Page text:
Handbags for dogs? Not quite.
But the Human Society does have a prerogative for its $2,000 worth of shares for Coach, Inc. (COH) —to get the purse maker to stop using products with fur. And come next month, holders of Coach's 294 million shares will be able to vote on whether the company should disclose the risks of selling products made from real animal fur.
Coach's continued use of fur in its products poses financial and operational risks to the company, the Humane Society argues, considering the recent wrath of bad PR surrounding animal welfare issues. The non-binding proposal will be put to shareholders for a vote next month.
"In the two years following the release of a film alleging the mistreatment of captive animals at SeaWorld Entertainment Inc's (SEAS) theme parks, the company's share price plummeted nearly 60%," the nonprofit cited in its stockholder proposal.
Ringling Bros. Circus also succumbed to the proliferation of animal rights issues, the proposal added, and major brands such as Gucci, Armani, Ralph Lauren Corporation (RL) , and Tommy Hilfiger Corp. have all announced policies to eliminate the use of fur.
"We're not even sure if Coach itself has analyzed the potential risks to selling fur," said Matthew Prescott, the senior director of corporate policy at the Humane Society of the United States.
"Having fur points to a shrinking customer base and shrinking market opportunities," he told TheStreet, referring to retailers like online boutique Net-a-Porter that no longer carry fur.
But Coach claims that its fur products are few and far in between, and that "materials of animal origin used in company products are primarily byproducts of the meat industry," the board of directors wrote in a statement in opposition to the Humane Society's proposal.
Coach "has extensive disclosures regarding the materials used in its products, its policies, and practices regarding animal welfare and risks," the company's board said. "Devoting resources towards preparing additional disclosure is unnecessary and would be an inefficient use of Company resources."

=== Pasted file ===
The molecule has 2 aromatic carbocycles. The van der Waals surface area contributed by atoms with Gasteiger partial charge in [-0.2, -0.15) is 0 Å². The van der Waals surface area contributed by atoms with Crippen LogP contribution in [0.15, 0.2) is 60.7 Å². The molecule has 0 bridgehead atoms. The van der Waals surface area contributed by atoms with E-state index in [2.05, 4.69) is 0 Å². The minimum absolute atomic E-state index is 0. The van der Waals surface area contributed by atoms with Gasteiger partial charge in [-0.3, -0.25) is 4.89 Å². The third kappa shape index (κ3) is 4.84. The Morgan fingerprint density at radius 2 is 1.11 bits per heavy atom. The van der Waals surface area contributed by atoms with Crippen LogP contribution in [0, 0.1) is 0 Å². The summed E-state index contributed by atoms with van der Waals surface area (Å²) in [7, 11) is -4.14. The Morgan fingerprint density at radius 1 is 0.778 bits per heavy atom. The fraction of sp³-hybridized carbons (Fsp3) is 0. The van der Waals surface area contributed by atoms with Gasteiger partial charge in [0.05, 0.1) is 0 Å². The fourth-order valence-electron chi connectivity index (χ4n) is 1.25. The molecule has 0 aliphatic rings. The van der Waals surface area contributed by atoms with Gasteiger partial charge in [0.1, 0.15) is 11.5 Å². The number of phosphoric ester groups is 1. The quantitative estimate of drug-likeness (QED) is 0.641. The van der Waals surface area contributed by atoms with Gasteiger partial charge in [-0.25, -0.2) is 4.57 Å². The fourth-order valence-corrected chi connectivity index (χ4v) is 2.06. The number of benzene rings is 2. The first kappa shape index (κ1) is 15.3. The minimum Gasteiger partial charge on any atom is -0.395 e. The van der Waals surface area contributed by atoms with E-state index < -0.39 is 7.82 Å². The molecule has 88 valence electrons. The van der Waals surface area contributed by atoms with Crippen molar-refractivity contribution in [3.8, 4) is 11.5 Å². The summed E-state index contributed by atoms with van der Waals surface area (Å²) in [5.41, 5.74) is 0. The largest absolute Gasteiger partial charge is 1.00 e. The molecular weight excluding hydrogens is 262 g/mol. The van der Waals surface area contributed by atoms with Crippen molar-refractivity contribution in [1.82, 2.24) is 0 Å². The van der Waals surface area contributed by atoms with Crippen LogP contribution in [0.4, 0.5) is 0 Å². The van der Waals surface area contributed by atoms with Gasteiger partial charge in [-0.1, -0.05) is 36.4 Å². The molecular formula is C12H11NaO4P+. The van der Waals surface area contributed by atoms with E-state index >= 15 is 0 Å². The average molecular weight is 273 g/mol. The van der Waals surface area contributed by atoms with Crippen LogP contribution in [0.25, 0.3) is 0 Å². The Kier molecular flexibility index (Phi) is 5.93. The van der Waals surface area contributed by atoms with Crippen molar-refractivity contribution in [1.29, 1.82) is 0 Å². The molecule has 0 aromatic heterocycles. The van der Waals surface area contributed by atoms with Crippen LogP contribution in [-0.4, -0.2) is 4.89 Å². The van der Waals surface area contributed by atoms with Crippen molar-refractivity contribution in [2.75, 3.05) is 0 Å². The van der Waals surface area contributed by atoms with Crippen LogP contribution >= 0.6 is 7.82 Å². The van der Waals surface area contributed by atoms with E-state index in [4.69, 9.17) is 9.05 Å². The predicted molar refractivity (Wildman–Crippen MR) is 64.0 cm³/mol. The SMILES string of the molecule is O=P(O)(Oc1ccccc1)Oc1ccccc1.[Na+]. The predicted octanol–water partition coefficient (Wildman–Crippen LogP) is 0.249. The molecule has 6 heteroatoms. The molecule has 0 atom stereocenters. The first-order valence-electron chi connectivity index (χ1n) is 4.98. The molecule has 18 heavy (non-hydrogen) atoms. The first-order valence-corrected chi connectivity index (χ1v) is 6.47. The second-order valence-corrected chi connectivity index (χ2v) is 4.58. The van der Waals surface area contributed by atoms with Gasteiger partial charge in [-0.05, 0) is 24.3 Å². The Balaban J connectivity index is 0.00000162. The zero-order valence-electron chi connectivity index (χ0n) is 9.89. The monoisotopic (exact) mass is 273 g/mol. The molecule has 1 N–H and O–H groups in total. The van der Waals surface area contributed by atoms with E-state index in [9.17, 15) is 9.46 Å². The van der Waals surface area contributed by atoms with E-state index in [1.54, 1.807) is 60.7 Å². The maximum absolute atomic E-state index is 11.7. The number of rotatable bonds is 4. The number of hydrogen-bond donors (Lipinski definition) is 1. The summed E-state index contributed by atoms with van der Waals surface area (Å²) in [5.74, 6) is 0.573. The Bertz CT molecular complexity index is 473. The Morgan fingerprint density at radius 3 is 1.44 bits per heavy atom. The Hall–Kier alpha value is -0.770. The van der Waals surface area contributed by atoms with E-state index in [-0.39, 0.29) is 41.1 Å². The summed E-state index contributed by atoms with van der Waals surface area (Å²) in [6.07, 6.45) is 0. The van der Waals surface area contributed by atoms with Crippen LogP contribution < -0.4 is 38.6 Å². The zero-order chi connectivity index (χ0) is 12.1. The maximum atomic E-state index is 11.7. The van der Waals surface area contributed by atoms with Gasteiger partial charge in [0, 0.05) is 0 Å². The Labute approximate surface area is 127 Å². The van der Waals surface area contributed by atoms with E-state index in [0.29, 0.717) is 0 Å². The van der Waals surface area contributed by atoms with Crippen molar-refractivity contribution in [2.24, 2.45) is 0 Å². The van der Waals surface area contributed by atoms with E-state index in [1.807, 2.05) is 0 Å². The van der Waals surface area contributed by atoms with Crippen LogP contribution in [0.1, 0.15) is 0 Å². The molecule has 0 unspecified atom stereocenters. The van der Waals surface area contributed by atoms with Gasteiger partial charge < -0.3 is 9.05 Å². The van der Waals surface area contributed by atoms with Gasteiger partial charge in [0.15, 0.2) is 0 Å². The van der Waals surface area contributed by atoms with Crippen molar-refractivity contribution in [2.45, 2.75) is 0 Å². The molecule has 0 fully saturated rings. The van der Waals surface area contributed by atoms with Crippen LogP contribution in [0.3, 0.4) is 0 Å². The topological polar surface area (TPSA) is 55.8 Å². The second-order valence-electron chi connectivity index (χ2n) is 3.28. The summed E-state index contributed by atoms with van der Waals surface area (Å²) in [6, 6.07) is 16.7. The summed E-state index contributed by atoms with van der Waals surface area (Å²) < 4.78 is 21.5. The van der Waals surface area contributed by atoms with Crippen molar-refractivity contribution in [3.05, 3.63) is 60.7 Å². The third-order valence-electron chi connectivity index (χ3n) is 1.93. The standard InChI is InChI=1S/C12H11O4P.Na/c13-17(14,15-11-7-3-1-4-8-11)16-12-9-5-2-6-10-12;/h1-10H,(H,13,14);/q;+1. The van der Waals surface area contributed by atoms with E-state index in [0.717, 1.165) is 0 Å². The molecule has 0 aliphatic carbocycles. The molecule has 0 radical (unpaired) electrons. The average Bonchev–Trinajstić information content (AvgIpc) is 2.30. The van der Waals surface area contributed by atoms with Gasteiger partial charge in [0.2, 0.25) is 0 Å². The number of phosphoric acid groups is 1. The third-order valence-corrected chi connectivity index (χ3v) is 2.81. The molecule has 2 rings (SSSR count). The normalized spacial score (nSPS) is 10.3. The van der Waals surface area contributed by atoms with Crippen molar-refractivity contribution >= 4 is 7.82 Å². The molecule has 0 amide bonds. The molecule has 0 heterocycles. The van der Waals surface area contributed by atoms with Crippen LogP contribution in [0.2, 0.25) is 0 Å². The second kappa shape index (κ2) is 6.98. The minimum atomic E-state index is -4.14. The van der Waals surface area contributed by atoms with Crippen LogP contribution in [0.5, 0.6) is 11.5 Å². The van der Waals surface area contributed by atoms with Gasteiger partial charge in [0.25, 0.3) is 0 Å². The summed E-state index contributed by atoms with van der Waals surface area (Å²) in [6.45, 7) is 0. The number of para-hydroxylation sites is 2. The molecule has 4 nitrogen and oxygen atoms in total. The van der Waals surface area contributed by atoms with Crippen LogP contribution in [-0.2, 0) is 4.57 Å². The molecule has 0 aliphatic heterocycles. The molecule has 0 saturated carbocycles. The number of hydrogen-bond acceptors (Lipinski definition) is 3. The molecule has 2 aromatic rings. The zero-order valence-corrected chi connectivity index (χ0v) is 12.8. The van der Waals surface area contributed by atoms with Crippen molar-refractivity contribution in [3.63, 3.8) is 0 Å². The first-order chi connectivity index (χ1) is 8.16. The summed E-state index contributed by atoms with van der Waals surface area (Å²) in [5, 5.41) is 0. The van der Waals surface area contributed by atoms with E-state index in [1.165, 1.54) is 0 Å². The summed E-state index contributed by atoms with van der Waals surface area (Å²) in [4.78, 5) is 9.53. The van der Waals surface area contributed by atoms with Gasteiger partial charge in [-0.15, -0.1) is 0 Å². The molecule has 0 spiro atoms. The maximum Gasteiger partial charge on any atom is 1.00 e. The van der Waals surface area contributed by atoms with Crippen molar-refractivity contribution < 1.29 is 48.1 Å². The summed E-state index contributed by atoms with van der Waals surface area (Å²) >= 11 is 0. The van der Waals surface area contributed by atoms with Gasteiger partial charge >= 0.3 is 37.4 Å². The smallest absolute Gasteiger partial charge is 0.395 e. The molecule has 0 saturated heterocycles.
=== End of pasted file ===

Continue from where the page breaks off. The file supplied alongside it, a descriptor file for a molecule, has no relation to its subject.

What Coach's CEO has been up to.
Coach declined to comment beyond its rebuttal statement, which will appear on the proxy statement alongside the Humane Society's proposal.
With about 284 million shares currently at $40 a pop, $2,000 worth of shares in Coach squares out to be a less than 0.0000002% stake in the company. But under SEC rules, any shareholder who owns $2,000 or more worth of stock in a publicly traded company is entitled to submit a proxy claim at the annual shareholders meeting.
Coach is hardly the first corporation in which the Humane Society has used activist investment as a springboard for social change. In 2013, the organization waged a proxy campaign at Tyson Foods, Inc. (TSN) to rail against its use of gestation crates in pig farming, or tight metal enclosures for pregnant pigs that keep them immobile. The proposal gained the backing of major proxy advisory firms Institutional Shareholder Services and Glass Lewis & Co., and before the proposal came to a vote in January of 2014, Tyson agreed to prompt its pig farmers to give more space for pregnant sows.
According to Prescott, this tactic has been around for more than a decade. Earlier this year, PETA took a cue from the Humane Society's playbook when it became one of the first investors in Canada Goose's IPO, purchasing 230 shares, or about $4,000 worth, it announced.
In addition to the nonprofit's most recent proposal for Coach, on which shareholders will vote at the annual meeting on November 9, the Humane Society has been sidling up to major investors in the retailer, Prescott told TheStreet. "We're seeing that financial firms and asset managers understand that it's a risk for a company to be engaged in cruel tactics," he said.
The Humane Society has shares in more than a dozen apparel retail companies, including Dillard's, Inc. (DDS) ; Ross Stores, Inc. (ROST) ; Sears Holdings Corp. (SHLD) ; Nordstrom, Inc. (JWN) ; and TJX Companies, Inc. (TJX) , which owns TJ Maxx and Marshalls. And as for excess shares? It could mean a little bit of extra cash for the critter-loving organization.
"If a holding grows beyond what we need for the purposes of shareholder advocacy, we sell off the excess shares," Prescott said.
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